Poetry Season

In America and Canada it is National Poetry Month.

And in that lovely, internet-erly world of camaraderie and social campaigning, it is also National Poetry Writing Month, or NaPoWriMo to the nerds among you (e.g., me).

Some members of my family are taking the expedition to heart, and it’s filled my world with lots of words and ideas.

Good fodder for Spring I think.

Should you feel courageous enough to join the fray, as reader or writer, here are a three simple suggestions:

SPL Poster Dancing Wain_0One: read poems

I know.

Trust me, I know.

Poetry is A Thing.

A hard Thing of in-the-know and clever and obtuse and snobby.

It can be. But it isn’t always.

It can be wonderful and marvellous and not at all work sometimes too.

There are poets out there who you’ll like, I promise.

Not liking poetry is like not liking movies or shoes — you just haven’t found the ones that fit yet.


My go-to source for poetical inspiration is the utterly brilliant Scottish Poetry Library; and not just because they are based here in Edinburgh (though, full disclosure: I have recently become a card carrying member).

Their poetry collection spans the globe, and the resources and friendly support are invaluable to poetry novices like me.

You can search by theme and keyword, access resources and explanations, and even print your own poetry posters (the image above is one of theirs).

I adore the simple charm of these posters. I want to wallpaper my whole house with them. This one and this one and this one all reside along our living room wall. I like to think of it as a romantic, homely found poem of our own.

They publish these posters in batches, usually on a theme. The new collection on their website, all quotes about books and libraries, are truly lovely.

And if you’re still unconvinced, here is the How To from the city’s Carry A Poem campaign to help you get started…

how-to-read-a-poem Edinburgh Carry a Poem City of Literature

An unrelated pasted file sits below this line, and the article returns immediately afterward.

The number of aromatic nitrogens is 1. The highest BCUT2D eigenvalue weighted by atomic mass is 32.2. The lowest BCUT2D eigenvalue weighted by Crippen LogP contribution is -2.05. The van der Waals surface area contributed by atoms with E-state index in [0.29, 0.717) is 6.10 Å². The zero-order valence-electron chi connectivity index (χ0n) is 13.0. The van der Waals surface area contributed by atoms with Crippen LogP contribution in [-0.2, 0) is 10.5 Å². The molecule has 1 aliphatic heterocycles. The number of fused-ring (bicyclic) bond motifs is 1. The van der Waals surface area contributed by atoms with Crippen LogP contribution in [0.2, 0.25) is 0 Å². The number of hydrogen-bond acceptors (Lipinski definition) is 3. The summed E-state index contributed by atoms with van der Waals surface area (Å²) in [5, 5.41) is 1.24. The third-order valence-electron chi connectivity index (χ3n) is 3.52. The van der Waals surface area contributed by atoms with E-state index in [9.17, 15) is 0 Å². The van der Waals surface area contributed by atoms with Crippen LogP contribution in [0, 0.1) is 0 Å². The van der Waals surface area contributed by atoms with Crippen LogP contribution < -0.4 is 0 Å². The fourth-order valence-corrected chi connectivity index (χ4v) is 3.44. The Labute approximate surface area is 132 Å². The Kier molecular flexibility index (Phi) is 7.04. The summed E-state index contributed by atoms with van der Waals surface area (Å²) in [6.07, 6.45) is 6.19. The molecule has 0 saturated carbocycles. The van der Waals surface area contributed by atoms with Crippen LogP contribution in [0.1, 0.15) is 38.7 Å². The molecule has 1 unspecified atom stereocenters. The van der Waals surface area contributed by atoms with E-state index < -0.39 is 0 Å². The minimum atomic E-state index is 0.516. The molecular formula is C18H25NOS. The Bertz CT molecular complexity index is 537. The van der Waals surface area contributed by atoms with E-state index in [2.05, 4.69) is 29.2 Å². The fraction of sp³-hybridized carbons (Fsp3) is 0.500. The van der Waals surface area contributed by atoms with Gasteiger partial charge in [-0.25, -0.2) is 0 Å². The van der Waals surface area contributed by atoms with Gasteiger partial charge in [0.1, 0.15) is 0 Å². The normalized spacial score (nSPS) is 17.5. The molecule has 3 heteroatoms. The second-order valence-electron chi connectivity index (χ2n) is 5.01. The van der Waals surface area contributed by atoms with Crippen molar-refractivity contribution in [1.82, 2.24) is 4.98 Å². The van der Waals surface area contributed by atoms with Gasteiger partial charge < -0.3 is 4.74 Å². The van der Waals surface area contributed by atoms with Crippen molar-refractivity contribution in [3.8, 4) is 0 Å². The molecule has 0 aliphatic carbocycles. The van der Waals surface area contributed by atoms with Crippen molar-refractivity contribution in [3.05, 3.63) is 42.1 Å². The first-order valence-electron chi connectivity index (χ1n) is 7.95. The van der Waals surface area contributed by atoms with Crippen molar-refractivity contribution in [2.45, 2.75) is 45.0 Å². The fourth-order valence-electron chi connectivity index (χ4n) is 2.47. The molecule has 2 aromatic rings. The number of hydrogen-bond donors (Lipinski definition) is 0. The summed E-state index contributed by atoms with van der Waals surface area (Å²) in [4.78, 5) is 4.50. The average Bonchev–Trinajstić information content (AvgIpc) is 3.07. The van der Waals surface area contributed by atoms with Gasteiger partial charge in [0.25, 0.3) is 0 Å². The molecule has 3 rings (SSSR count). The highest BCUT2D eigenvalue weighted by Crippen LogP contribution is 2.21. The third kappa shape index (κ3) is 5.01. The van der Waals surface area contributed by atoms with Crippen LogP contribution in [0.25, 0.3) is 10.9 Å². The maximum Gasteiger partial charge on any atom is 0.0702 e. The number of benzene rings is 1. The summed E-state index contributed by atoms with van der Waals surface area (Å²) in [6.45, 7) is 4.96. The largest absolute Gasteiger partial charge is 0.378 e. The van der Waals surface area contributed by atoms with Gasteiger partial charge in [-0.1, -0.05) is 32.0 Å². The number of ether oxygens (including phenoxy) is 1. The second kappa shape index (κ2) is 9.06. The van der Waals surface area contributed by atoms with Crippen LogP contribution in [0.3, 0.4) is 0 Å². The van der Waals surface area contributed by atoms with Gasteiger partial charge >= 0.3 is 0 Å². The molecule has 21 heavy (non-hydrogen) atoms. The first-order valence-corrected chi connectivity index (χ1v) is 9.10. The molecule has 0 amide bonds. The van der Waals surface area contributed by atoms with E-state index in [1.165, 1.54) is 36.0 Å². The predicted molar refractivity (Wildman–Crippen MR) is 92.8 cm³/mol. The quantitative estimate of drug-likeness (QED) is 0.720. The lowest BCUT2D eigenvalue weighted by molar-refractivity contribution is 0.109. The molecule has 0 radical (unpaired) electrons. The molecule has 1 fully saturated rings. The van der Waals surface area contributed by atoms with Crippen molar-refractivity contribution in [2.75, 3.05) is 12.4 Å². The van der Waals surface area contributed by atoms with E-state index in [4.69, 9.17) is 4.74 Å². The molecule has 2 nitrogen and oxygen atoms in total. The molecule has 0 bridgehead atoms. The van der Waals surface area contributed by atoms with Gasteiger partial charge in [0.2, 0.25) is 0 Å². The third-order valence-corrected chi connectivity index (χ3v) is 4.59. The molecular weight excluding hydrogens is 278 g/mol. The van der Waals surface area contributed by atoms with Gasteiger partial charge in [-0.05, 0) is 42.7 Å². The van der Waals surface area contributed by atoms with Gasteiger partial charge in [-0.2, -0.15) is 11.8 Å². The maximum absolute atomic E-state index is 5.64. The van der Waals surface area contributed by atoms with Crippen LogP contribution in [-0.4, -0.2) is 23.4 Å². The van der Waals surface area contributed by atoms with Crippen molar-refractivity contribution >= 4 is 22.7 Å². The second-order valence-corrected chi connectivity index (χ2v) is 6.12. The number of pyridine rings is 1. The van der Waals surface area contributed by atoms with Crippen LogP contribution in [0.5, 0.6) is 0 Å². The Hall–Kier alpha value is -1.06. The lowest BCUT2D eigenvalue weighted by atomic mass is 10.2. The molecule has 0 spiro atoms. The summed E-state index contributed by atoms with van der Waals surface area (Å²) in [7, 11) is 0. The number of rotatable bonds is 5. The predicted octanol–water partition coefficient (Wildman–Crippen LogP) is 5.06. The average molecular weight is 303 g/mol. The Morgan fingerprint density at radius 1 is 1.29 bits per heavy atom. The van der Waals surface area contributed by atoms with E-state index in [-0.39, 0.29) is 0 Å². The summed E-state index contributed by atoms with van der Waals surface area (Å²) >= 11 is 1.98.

Two: read poems in a new light

One of my favourite poetry anthologies is Owen Sheers’ A Poet’s Guide to Britain.

It’s a collection of poems on landscape and nature, threaded into a chain based on themes and geography rather than person, time or form.

It trickles and flows with an organic mix of modern and classical verse; some familiar, others obscure. Almost all are totally readable, and the way the pieces fit together is just as interesting as the original texts.

Tangentially, the television series of the same name was on BBC 4 years ago. Sheers’ unpicking of the unassuming Poem from LLanybri, and the Welsh landscape and wartime life on which it is based, is a lovely ode to what documentary television (and good poetry) can do.

sheers poets guide to britain

Three: write poems

If you’re feeling ambitious, jump on the NaPoWriMo bandwagon by all means. There are daily prompts to get the juices flowing, and profiles of other folk taking part to give you an idea of what’s out there.

Thirty poems in as many days was too many for me, so I took on a smaller hurdle. I think one better suited to me, too: a single poem, but one I had to actually send out into the world.

Let me tell you though, writing a poem and then putting it on the inter-webs is a challenge all its own.

It’s the same kind of nervous you get when singing in school assemblies in middle school and friending ex-flames on Facebook (not that I’ve done either, obviously) — a sort of tingly scary Conspicuous where your eyes go blurry and your ears fill with fluffy bees.

Should you care to laugh at my morning’s efforts or feel inspired to try your own, you can find it amongst the collection of Notes from Mythical Women on Morning and Other Stories; which I believe is still taking submissions.

Happy Poetical Travels…

SPL Poster Tiny Radiance Norman MacCaig_0

One Response to “Poetry Season”
  1. Dappled says:

    We are still taking submissions! Come and send me your things! I’m @atarbuck on twitter.


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